One of the consequences of BREXIT is that this source of funding will cease. The Conservatives have said the new Shared Prosperity Fund is intended to reduce inequalities across the four UK nations. Thats if you believe them, especially considering that they blocked regional aid to Wales in the 1980’s and early 1990’s and considering that one of the underlying feature of the UK has always been that of it's heavy handed unsubtle centralism. 

This centralism has never really gone away despite the roll out of differing levels of devolution to redress the democratic deficit in the late 1990’s.  The civil service, at least in England and Wales, appears to continue to behave as if devolution has not happened. Until there is a Wales based Cymru / Wales focused civil service this state of affairs is likely to continue. 

Some twenty years down the line of all the devolved nations and provinces Scotland still has the best devolutionary deal, followed in second place by Northern Ireland - even in its current suspended state. Wales trails in a poor third - with  a relatively weak devolutionary settlement - something that suits the majority of Labour in Wales representatives in Cardiff Bay and beyond - who lie awake at night dreaming of Labour in Westminster winning and riding to the rescue. 

It’s important to remember that the last time they were in power at Westminster between 1997 and 2010.  Labour had a sizeable majority and pretty much the power to do whatever they wanted to do. Labour in Westminster didn’t come riding to the rescue then, so don't expect them to do so next time. 

Post Brexit both the Conservatives and the party formerly known as New Labour will eagerly grasp the opportunity to build their vision of a new centralist aggressively Brit Nationalist union. The Brit Nat drum will be thoroughly beaten to drum up Brit Nat sentiment and sentimentality / nostalgic pap to drown out any criticism - constructive or otherwise. We should remember that direct Westminster-rule failed to deliver for much of Wales (beyond the shirt-term) for most of my lifetime.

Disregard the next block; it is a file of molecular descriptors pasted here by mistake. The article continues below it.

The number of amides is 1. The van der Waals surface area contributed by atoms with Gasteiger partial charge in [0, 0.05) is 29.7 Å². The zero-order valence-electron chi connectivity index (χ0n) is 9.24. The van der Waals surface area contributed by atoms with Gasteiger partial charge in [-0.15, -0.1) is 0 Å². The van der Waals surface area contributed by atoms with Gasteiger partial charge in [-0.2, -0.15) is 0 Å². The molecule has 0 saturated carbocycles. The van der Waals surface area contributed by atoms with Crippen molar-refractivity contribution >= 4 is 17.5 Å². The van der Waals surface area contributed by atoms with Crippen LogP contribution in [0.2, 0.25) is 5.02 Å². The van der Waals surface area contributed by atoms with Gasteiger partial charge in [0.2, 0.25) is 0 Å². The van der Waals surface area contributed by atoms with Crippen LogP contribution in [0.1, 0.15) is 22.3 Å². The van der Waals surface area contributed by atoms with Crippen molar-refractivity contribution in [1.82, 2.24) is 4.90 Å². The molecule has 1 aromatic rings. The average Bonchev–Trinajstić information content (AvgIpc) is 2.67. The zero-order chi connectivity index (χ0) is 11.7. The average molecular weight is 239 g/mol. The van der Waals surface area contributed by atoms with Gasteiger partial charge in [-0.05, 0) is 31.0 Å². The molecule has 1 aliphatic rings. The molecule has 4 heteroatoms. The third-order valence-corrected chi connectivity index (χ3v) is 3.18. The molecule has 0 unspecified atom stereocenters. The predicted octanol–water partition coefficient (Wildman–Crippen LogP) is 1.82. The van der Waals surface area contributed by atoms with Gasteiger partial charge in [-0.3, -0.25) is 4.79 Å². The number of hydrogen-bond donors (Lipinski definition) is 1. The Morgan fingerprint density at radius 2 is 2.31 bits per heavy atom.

Even before I was born the great hopes of the future proved to GD unsustainable beyond the medium term - British Nylon Sunners (in Mamhilad, north of Pontypool (gone), BSC / RTB Llanwern (a remnant), East Moors, on the eastern fringe of Cardiff (gone), etc. Post BREXIT it appears that things are only going to get worse as Whitehall ‘Britocrats’ scramble to protect the City of London at all costs, while our manufacturers and exporters are left to sink, swim or go under.

The post BREXIT domestic settlement offers from the Brit Nat perspective of Westminster a real opportunity to actively work to roll back, weaken or undermine the devolutionary settlements within the UK. Certainly relatively recent developments in relation to repatriated 'powers' being returned from Brussels to Westminster have shown how important it is that we actively resist Westminster’s attempts to roll back devolution through the Withdrawal Bill. Plaid's attempts lead by Steffan Lewis in relation to the Continuity Bill were a vital step to ensure Westminster does not ride rough shod over our hard-won right to run our own affairs.

Now it's not just a case of moaning about the incompetence and injustice of what's gone on in previous years, under previous governments (whether Labour (New, Old or revamped), Conservative or Conservative - Liberal Democrat - that's just what has gone before - that's just history. The days of simply rattling the bars of the cage and occasionally doing well in the odd are over - it's time to change or rewrite the rules of the game. At the most basic level we need devolution to actually deliver for our nation - economically, socially and politically. 

As I have said previously the nation can no more be half devolved than a nation can be half free. We need the devolutionary full measure and the tools to do the job and to deliver economic change for our country. We desperately need to engender the politics of hope and a real belief that things can change and get better.